Search tips
Search criteria 


Logo of jmedgeneJournal of Medical GeneticsVisit this articleSubmit a manuscriptReceive email alertsContact usBMJ
J Med Genet. 1989 January; 26(1): 37–44.
PMCID: PMC1015534

Congenital generalised bone dysplasias: a clinical, radiological, and epidemiological survey.


The point prevalence at birth of generalised bone dysplasias was estimated by a study of all children born between 1 January 1970 and 31 December 1983 in the county of Fyn (Denmark). Additionally the population prevalence on 31 December 1983 of all patients with generalised bone dysplasias in this county was determined. The county is a well defined, representative subregion of Denmark which demographically comprises a cross section of about 9% of the Danish population. In total, bone dysplasias were found to be more frequent than generally assumed. Achondroplasia was, however, less common with a point prevalence at birth of 1.3 per 100,000, while osteogenesis imperfecta (21.8), multiple epiphyseal dysplasia tarda (9.0), achondrogenesis (6.4), osteopetrosis (5.1), and thanatophoric dysplasia (3.8) were found more frequently. It is striking how many bone dysplasias are still erroneously classified as achondroplasia. Correct diagnosis is important for a valid prognosis, for treatment, and for genetic counselling. The diagnosis relies almost exclusively on the radiographical findings.

Full text

Full text is available as a scanned copy of the original print version. Get a printable copy (PDF file) of the complete article (1.8M), or click on a page image below to browse page by page. Links to PubMed are also available for Selected References.

Selected References

These references are in PubMed. This may not be the complete list of references from this article.
  • Wynne-Davies R, Gormley J. The prevalence of skeletal dysplasias. An estimate of their minimum frequency and the number of patients requiring orthopaedic care. J Bone Joint Surg Br. 1985 Jan;67(1):133–137. [PubMed]
  • Orioli IM, Castilla EE, Barbosa-Neto JG. The birth prevalence rates for the skeletal dysplasias. J Med Genet. 1986 Aug;23(4):328–332. [PMC free article] [PubMed]
  • Sillence DO, Senn A, Danks DM. Genetic heterogeneity in osteogenesis imperfecta. J Med Genet. 1979 Apr;16(2):101–116. [PMC free article] [PubMed]
  • Sillence D. Osteogenesis imperfecta: an expanding panorama of variants. Clin Orthop Relat Res. 1981 Sep;(159):11–25. [PubMed]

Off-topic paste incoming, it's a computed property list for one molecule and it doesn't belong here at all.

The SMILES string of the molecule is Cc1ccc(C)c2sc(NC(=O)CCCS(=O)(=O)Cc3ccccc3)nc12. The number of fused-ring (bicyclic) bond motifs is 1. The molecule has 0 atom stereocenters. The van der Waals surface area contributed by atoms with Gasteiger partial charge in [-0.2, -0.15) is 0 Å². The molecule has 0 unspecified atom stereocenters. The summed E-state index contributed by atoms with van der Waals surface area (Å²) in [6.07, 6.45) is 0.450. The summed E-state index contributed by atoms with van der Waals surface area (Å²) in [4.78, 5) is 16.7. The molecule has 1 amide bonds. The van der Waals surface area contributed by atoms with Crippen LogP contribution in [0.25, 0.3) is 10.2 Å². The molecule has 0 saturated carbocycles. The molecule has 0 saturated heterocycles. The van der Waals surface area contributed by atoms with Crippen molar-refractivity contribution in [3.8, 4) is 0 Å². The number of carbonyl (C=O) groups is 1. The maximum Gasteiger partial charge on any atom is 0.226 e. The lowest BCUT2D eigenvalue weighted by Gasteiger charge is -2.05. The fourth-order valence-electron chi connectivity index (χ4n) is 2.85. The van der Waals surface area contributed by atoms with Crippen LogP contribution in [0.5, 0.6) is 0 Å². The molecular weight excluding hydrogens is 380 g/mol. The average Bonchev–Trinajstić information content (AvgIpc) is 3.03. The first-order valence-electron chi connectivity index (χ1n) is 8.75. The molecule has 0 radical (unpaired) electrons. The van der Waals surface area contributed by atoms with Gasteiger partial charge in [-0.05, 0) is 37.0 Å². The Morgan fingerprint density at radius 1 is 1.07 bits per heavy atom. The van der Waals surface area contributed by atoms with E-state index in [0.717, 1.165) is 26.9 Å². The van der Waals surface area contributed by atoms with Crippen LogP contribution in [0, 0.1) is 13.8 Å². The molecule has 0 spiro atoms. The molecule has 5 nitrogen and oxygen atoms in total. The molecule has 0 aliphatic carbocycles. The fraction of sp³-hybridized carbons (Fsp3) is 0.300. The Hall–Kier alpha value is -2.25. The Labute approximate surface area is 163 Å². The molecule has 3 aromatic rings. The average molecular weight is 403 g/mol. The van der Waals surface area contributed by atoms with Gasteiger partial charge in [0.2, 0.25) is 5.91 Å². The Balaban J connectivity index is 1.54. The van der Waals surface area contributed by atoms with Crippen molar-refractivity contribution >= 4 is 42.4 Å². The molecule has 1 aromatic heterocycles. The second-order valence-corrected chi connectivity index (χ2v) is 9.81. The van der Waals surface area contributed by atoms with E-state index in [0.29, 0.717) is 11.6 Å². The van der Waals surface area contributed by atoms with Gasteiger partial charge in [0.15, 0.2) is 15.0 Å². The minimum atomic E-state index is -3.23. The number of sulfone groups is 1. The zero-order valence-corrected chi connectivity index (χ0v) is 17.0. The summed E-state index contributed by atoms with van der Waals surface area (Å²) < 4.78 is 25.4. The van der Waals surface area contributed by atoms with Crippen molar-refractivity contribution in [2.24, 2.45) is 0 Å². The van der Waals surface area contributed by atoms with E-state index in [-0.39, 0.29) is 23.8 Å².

• Oberklaid F, Danks DM, Jensen F, Stace L, Rosshandler S. Achondroplasia and hypochondroplasia. Comments on frequency, mutation rate, and radiological features in skull and spine. J Med Genet. 1979 Apr;16(2):140–146. [PMC free article] [PubMed]
  • Kozlowski K, Warren PS, Fisher CC. Cloverleaf skull with generalised bone dysplasia. Report of a case with short review of the literature. Pediatr Radiol. 1985;15(6):412–414. [PubMed]
  • Whitley CB, Gorlin RJ. Achondrogenesis: new nosology with evidence of genetic heterogeneity. Radiology. 1983 Sep;148(3):693–698. [PubMed]
  • Andersen PE., Jr Achondrogenesis type II in twins. Br J Radiol. 1981 Jan;54(637):61–65. [PubMed]
  • Johnston CC, Jr, Lavy N, Lord T, Vellios F, Merritt AD, Deiss WP., Jr Osteopetrosis. A clinical, genetic, metabolic, and morphologic study of the dominantly inherited, benign form. Medicine (Baltimore) 1968 Mar;47(2):149–167. [PubMed]
  • Andersen PE, Jr, Bollerslev J. Heterogeneity of autosomal dominant osteopetrosis. Radiology. 1987 Jul;164(1):223–225. [PubMed]
  • Andersen PE, Jr, Justesen P. Chondrodysplasia punctata. Report of two cases. Skeletal Radiol. 1987;16(3):223–226. [PubMed]
  • Crossan JF, Wynne-Davies R, Fulford GE. Bilateral failure of the capital femoral epiphysis: bilateral Perthes disease, multiple epiphyseal dysplasia, pseudoachondroplasia, and spondyloepiphyseal dysplasia congenita and tarda. J Pediatr Orthop. 1983 Jul;3(3):297–301. [PubMed]
  • Poznanski AK. Bone dysplasias: not so rare, definitely important. AJR Am J Roentgenol. 1984 Feb;142(2):427–428. [PubMed]

Articles from Journal of Medical Genetics are provided here courtesy of BMJ Publishing Group